Magazine article The Christian Century

China Installs Bishops

Magazine article The Christian Century

China Installs Bishops

Article excerpt

IGNORING a challenge from China's government-controlled "patriotic" church, Pope John Paul II consecrated 12 new bishops January 6 that he said represented "the universality" of the Roman Catholic Church. The pope elevated the prelates--one of them an American, David Laurin Ricken of Pueblo, Colorado--at a solemn Epiphany mass in St. Peter's Basilica only hours after the Patriotic Association of Chinese Catholics installed five handpicked new bishops loyal to Beijing rather than the Vatican.

"We do these ceremonies according to the needs of our dioceses," said Liu Bainian, vice secretary of the China Patriotic Catholic Association in Beijing, according to an Associated Press report. Liu added that the church ordained bishops in a September ceremony as well.

Beijing's plans for the move came as a surprise to the Vatican when they were disclosed in early January. The church was reported to be holding secret negotiations aimed at reestablishing diplomatic ties with China. Vatican spokesman Joaquin Navarro-Valls said the Holy See greeted China's decision with "astonishment and disappointment," and he warned that it "places obstacles" to a rapprochement.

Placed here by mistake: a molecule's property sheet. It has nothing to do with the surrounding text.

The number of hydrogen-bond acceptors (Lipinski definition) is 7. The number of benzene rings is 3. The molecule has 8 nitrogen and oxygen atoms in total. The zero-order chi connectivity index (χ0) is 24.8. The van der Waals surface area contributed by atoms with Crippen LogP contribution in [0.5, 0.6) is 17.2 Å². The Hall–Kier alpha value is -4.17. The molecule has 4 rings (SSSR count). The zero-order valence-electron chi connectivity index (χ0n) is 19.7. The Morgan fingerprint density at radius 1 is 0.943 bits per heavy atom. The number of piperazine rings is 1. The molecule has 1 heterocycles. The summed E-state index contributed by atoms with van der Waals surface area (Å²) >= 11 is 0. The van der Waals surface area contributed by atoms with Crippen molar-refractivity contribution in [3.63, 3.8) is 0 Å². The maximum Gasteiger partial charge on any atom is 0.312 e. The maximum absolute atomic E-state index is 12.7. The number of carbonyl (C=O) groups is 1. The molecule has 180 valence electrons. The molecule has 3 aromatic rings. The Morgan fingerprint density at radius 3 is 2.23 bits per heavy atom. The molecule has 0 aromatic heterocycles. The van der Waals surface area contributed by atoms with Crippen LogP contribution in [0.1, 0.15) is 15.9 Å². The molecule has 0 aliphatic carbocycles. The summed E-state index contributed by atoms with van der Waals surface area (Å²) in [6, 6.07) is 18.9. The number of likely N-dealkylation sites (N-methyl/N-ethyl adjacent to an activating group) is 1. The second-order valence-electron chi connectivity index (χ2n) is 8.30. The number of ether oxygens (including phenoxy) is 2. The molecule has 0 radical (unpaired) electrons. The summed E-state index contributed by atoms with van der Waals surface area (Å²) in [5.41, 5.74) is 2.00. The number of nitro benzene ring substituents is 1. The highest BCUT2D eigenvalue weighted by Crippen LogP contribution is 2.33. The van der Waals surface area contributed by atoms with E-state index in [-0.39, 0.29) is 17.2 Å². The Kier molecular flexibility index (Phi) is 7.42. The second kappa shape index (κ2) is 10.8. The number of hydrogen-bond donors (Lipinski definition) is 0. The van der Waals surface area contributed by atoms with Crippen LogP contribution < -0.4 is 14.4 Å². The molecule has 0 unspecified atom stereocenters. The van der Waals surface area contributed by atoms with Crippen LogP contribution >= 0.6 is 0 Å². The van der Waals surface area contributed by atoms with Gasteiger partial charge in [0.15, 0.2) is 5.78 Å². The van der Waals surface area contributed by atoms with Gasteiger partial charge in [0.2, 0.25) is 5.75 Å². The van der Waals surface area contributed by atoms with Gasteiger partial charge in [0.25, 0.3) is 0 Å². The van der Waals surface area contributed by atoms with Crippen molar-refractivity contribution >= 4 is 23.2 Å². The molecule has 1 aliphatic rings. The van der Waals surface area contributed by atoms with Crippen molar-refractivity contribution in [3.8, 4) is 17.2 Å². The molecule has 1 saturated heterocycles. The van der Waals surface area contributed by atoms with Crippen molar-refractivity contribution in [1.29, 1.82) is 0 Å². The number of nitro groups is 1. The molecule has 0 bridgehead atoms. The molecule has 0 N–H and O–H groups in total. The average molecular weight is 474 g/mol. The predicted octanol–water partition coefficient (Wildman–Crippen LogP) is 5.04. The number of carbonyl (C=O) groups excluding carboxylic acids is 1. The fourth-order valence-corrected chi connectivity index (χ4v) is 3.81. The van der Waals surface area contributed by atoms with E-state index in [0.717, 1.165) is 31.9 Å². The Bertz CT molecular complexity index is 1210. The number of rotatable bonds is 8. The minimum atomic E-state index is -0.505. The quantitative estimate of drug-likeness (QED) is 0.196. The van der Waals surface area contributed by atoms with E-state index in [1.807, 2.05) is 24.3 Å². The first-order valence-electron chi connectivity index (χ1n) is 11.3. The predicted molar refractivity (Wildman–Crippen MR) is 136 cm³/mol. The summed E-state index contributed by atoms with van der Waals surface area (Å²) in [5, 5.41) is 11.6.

"The election of the new bishops is valid and legal," an announcer declared during the ceremony in Beijing's Cathedral of the Immaculate Conception. China, which considers religious matters an internal affair, compels the estimated 4 million Chinese still loyal to the Vatican to practice their religion underground.

John Paul made no direct reference to the new Chinese bishops, but in his homily he underlined the universality of the 1-billion-member Roman Catholic Church and the doctrine that holds that bishops chosen by the pope descend in an unbroken line of succession from Christ's apostles. John Paul has now consecrated a total of 290 archbishops and bishops since he was elected pontiff in October 1978.

In Beijing, Bishop Liu Yuanren, head of the Chinese Bishops' Conference, presided over the consecrations of a bishop of Changzhi diocese in central Shanxi province and four auxiliary bishops--for Baoding in northern Hebei province; Tangshan, also in Hebei province; Nanjing in eastern Jiangsu province; and Mindong in southeastern Fujian province. The Vatican had previously named its own apostolic administrator for Nanjing, as well as one for Suzhou.

By choosing the Feast of the Epiphany, which commemorates the arrival of the Magi at the birthplace of Jesus, to consecrate its bishops, the Chinese church presented a direct challenge to the authority of the Roman Catholic pontiff. The pope, who personally administers each of the church's seven sacraments during the course of each year, makes a practice of consecrating bishops on Epiphany. …

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